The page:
Digital Conflict

By Kevin Coleman

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Kevin Coleman

Cyberattacks the new diplomatic weapon against Iran

The age of cyber diplomacy and cyber policy enforcement is upon us. These and other related topics have been recently covered in the popular press and now seem to have made their way from print into reality. In recent weeks Iran was hit be a series of cyberattacks that impacted its ability to refine and export its oil and gas. As one would expect, Iranian officials have downplayed the attacks and insisted they hadn’t affected oil production or exports. If the main facility of the National Iranian Oil Company was disrupted it would have an economic impact of about $200 million a day.

As you may recall, the United States and the European Union sought to pressure Iran to end its nuclear enrichment and imposed sanctions on the nation, which is one of the top three crude producers in the world. Recently, the effectiveness of the sanctions came into question, even though President Mahmoud Ahmadinejad acknowledged in November 2011 that they were having an impact. Despite the economic impact produced by these sanctions, the Iranian leadership shows no indications that it is scaling back or intends to scale back its nuclear enrichment program.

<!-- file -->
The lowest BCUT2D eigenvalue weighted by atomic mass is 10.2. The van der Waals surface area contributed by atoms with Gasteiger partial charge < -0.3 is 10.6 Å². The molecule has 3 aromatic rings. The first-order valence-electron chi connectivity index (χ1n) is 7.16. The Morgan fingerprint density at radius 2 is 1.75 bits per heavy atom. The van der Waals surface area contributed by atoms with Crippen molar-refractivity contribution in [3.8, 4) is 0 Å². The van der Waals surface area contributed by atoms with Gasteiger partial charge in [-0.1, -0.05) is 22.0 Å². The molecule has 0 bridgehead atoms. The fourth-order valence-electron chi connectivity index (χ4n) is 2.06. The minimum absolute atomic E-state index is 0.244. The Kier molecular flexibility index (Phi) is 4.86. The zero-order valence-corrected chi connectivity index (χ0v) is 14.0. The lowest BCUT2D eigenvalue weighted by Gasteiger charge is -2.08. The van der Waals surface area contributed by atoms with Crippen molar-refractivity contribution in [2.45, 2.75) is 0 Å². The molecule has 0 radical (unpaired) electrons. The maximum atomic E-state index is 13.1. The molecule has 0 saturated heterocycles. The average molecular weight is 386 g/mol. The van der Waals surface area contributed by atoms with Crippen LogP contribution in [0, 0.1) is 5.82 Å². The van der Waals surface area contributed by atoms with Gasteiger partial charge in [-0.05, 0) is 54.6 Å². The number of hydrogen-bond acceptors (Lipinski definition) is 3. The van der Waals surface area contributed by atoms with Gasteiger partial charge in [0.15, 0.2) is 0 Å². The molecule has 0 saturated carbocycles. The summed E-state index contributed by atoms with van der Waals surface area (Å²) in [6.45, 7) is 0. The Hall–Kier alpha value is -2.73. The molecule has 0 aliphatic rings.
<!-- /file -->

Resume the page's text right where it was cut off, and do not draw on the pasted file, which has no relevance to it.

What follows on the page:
Did forces yet to be named (Iran says they know who was behind the cyberattacks) use cyberattacks to enhance the impact of the existing sanctions and put further pressure on the country’s leadership to curb its nuclear enrichment program? One could certainly see how world leaders might use the soft-power projection capabilities of cyberattacks. As one insider put it, “Use of ‘cyber sanctions’ is a viable alternative to the alternative bombings.” This is the latest tool in 21st-century diplomacy.

Posted by Kevin Coleman on May 03, 2012 at 9:26 PM

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